. Personal and institutional responsibility and accountability

. Exhibits personal integrity, honesty, and responsibility in all actions

. Provides an environment of mutual respect, impartiality, and collaboration

         On July 2, 2010, Provost Tracy forwarded a copy of the report to Dean Sanderson, along with a letter informing Sanderson that he concurred with Allen's recommendation to remove Crosby from his chairmanship. Tracy also authorized Sanderson to determine the "work arrangement" that would be most beneficial to the College. On July 7, 2015, Sanderson forwarded a copy of the report to Crosby, along with a letter informing Crosby that his appointment as Chair was terminated, effective immediately. Sanderson's letter also stated that Crosby's tenured faculty appointment in the Department of Health Behavior was to remain in effect, but that his office and administrative support would be moved to the Gerontology Department.

         Crosby filed two documents with General Counsel Thro on July 14, 2015, demanding that the University afford him his procedural rights under proposed Governing Regulation XX, including "an evidentiary hearing before a properly-convened and impartial Faculty Hearing Panel." He also requested that Allen's report either be stricken in its entirety or returned to Allen for the inclusion of a more definite statement of the charges against him and a disclosure of the identities of his accusers. Crosby further stated that, if University officials refused to implement the procedures set forth under proposed Governing Regulation XX, he wished to invoke the administrative remedies available under the already enacted Governing Regulation I. Finally, Crosby informed the University that he would "proceed to a court of competent jurisdiction to address the systematic and intentional denial of his property without due process of law" if his appeal should prove unsuccessful.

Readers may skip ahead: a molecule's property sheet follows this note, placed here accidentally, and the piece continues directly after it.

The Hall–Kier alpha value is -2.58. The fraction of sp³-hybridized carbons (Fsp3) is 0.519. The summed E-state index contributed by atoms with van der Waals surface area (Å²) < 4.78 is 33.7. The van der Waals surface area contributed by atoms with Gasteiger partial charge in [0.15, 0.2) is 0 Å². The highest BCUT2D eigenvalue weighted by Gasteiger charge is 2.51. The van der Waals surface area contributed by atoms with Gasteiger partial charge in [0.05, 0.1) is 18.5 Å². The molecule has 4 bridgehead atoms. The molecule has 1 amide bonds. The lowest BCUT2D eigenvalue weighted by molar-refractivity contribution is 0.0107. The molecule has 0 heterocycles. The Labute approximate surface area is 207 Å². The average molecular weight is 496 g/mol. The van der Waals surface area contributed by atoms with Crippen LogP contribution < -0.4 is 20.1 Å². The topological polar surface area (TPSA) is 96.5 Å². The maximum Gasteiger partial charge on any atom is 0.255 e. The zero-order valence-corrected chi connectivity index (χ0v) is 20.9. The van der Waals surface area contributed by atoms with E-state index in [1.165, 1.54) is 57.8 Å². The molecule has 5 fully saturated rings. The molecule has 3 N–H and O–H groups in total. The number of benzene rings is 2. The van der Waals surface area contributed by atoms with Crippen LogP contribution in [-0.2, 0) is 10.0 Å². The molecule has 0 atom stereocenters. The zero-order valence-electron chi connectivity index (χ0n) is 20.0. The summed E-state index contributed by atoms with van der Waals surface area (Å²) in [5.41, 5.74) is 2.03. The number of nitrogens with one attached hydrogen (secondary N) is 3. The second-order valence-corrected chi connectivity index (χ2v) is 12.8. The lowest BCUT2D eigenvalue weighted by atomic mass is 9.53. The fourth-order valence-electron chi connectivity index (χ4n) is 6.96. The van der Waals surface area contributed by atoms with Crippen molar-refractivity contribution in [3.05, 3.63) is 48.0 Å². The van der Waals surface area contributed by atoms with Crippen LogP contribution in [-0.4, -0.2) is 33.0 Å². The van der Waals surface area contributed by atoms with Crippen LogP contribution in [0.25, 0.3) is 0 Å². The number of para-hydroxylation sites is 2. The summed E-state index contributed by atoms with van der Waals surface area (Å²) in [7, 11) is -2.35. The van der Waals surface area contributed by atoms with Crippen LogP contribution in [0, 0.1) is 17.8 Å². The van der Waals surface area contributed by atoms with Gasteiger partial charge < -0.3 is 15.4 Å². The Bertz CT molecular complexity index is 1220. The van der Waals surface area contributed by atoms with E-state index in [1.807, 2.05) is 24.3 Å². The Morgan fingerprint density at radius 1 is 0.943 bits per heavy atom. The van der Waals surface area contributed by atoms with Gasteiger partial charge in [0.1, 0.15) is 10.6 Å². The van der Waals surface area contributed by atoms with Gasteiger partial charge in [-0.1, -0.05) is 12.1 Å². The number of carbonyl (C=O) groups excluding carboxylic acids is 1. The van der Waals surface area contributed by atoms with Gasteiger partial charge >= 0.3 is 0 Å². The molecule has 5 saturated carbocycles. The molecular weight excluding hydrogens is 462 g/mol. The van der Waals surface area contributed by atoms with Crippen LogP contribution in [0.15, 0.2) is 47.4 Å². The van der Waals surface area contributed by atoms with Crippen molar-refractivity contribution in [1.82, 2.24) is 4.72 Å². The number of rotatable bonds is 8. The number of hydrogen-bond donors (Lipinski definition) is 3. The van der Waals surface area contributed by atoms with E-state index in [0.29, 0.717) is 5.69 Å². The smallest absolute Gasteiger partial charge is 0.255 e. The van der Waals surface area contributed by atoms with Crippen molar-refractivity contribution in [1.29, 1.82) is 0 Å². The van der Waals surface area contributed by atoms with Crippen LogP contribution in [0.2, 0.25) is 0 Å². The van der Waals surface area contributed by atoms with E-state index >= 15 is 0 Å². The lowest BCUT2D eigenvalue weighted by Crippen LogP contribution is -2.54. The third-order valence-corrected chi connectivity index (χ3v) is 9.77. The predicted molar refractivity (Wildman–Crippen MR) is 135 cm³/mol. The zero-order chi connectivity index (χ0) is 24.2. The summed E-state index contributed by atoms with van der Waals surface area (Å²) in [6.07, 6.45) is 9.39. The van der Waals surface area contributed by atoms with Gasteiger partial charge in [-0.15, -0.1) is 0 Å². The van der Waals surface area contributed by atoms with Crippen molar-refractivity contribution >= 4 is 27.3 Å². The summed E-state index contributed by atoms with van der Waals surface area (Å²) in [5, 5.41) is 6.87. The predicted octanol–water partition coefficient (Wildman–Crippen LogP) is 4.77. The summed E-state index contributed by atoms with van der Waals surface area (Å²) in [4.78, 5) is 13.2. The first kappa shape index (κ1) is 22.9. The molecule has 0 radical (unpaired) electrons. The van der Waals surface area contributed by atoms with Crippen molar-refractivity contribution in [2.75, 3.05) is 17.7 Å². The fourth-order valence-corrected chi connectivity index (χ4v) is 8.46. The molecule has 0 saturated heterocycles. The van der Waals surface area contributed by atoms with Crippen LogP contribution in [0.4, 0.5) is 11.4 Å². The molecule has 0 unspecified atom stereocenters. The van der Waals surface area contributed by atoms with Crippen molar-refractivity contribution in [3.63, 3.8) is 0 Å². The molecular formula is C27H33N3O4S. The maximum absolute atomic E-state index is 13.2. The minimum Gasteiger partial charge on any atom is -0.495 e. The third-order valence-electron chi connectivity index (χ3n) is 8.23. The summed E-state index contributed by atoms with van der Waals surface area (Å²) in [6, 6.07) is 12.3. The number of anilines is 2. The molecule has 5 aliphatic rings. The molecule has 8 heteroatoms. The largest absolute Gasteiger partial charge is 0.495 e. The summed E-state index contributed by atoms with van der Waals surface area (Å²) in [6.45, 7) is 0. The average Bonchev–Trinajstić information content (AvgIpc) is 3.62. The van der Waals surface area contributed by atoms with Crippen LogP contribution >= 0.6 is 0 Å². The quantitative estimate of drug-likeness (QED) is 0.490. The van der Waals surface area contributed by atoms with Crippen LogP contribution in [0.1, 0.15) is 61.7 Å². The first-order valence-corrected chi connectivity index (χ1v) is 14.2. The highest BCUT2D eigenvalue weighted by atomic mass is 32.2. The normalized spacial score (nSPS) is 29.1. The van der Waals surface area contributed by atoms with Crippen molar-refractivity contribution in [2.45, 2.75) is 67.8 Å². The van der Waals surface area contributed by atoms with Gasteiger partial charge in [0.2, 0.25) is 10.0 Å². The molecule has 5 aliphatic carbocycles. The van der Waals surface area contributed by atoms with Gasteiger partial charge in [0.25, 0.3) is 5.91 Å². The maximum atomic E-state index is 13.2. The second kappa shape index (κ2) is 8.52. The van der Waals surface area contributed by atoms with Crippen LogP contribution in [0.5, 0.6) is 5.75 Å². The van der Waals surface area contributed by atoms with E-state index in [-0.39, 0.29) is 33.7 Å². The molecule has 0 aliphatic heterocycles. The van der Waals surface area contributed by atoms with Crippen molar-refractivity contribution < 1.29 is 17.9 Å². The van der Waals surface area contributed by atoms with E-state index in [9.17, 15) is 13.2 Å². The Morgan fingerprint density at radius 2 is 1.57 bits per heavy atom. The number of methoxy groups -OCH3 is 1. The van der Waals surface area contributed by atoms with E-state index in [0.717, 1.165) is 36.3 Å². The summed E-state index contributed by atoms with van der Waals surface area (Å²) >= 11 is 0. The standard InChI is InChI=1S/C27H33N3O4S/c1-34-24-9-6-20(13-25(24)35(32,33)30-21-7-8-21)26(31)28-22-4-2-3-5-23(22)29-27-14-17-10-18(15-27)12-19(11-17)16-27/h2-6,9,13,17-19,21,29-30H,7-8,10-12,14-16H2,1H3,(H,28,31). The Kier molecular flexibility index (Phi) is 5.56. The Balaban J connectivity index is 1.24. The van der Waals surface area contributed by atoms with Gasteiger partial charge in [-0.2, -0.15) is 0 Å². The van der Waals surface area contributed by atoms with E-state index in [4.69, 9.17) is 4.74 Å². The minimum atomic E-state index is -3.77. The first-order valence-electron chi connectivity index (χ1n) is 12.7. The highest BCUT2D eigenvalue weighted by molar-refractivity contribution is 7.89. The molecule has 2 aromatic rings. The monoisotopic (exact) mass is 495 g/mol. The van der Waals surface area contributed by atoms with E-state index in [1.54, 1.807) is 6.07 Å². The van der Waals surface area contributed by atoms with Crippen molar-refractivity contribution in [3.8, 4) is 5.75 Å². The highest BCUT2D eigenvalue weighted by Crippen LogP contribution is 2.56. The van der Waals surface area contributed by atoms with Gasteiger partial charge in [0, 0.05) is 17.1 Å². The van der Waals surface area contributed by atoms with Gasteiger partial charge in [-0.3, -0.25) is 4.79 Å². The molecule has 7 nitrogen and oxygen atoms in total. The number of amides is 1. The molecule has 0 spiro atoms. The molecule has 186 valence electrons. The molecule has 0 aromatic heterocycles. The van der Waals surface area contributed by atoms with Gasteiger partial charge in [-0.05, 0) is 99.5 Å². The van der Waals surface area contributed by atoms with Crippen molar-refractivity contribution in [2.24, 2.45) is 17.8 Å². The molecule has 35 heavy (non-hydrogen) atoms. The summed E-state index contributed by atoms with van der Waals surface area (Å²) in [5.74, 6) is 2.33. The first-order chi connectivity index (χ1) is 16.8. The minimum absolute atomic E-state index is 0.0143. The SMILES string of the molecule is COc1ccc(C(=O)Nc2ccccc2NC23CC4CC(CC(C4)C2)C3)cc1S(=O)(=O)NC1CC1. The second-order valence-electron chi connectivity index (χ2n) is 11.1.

Thro sent a letter to Crosby the following day, informing Crosby that his reliance on the rights conferred by proposed Governing Regulation XX was inappropriate because that regulation had not yet been adopted by the University. Crosby was instead told that his appeal would be handled by Dr. Eli Capilouto, President of the University, under the existing Governing Regulation I, Section F. Capilouto's chosen appellate procedure was to commission "two distinguished senior faculty members [with] extensive experience as administrators to make an independent assessment of the overall climate in Dr. Crosby's department." Crosby's counsel sent a letter replying to Thro on July 16, 2015, objecting to the University's refusal to ...